The majority then reviewed the trial court's exclusion of defendant's prior convictions and affirmed the exclusion of his 1996 conviction for attempted forcible rape, but reversed the exclusion of his 1994 conviction for sexual battery. 383 Ill.App.3d at 515-19, 322 Ill.Dec. 126, 890 N.E.2d 1045. The dissenting justice asserted the exception to the Taylor rule was inapplicable because J.B.'s denial of a prior rape allegation did not constitute a material change in the facts and the State failed to show due diligence. 383 Ill.App.3d at 519-20, 322 Ill.Dec. 126, 890 N.E.2d 1045 (Cunningham, J., dissenting).

We allowed defendant's petition for leave to appeal. 210 Ill.2d R. 315.

II. ANALYSIS

Defendant contends the appellate court improperly considered the State's interlocutory appeal because it was barred by the Taylor rule. Specifically, defendant asserts the State's motion to reconsider the exclusion order, filed almost two years after the order, was untimely, contravening the Taylor rule. Defendant further asserts the State failed to establish the necessary showing of due diligence and a material change in facts required to invoke the exception to the Taylor rule. Alternatively, defendant argues the appellate court erred when it reversed the trial court's exclusion of his 1994 conviction.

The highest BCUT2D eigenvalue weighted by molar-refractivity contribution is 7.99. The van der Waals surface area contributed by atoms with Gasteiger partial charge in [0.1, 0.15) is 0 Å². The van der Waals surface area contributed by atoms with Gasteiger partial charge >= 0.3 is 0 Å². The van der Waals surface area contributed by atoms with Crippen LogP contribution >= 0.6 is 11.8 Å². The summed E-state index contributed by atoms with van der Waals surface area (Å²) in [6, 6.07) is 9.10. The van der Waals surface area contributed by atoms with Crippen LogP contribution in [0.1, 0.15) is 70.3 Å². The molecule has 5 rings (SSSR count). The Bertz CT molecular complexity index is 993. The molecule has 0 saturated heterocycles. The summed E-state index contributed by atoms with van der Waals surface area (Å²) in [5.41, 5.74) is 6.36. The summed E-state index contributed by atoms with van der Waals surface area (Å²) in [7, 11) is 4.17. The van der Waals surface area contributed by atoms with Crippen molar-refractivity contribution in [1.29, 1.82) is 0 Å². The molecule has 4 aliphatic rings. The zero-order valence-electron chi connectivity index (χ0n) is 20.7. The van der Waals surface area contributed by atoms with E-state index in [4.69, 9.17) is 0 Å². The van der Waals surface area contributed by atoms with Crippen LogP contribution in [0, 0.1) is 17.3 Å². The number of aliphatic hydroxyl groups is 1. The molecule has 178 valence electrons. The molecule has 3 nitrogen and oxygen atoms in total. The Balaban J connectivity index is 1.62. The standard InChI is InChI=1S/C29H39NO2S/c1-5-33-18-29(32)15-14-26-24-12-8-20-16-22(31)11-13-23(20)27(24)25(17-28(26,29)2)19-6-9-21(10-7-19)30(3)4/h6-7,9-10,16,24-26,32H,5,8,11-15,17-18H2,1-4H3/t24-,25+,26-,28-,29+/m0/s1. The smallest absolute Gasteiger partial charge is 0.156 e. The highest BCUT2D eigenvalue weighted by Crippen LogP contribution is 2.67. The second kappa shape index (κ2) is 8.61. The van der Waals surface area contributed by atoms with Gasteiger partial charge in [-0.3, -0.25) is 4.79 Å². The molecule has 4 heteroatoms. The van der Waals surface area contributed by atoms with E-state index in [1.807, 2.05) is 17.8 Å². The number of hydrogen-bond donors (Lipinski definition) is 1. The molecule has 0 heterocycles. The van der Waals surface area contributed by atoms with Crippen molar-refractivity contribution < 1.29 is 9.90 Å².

We first address defendant's jurisdictional challenge based on the Taylor rule and Rule 604(a)(1). As a preliminary matter, we reject defendant's position that the State forfeited its arguments supporting the majority's finding of jurisdiction by not raising them in the underlying proceedings. Forfeiture has no application here because the issue involves a jurisdictional question and we have an independent obligation to review it. People ex rel. Madigan v. Illinois Commerce Comm'n, 231 Ill.2d 370, 387, 326 Ill.Dec. 10, 899 N.E.2d 227 (2008). Thus, we will review the merits of the parties' respective claims.

The 1970 Illinois Constitution grants this court the exclusive and final authority to prescribe the scope of interlocutory appeals from any order or ruling that is not a final judgment. People v. Drum, 194 Ill.2d 485, 488, 252 Ill.Dec. 470, 743 N.E.2d 44 (2000). Thus, “ ‘whether a particular order may be appealed [in an interlocutory appeal] depends solely upon our construction of our Rule 604(a)(1).’ ” Drum, 194 Ill.2d at 488, 252 Ill.Dec. 470, 743 N.E.2d 44, quoting People v. Young, 82 Ill.2d 234, 239, 45 Ill.Dec. 150, 412 N.E.2d 501 (1980). We review de novo the interpretation of a supreme court rule because it is a question of law. Drum, 194 Ill.2d at 488, 252 Ill.Dec. 470, 743 N.E.2d 44. Rule 604(a)(1) provides, in pertinent part, that the State in a criminal case may file an interlocutory appeal only from an order or judgment that has the substantive effect of suppressing evidence. 210 Ill.2d R. 604(a)(1).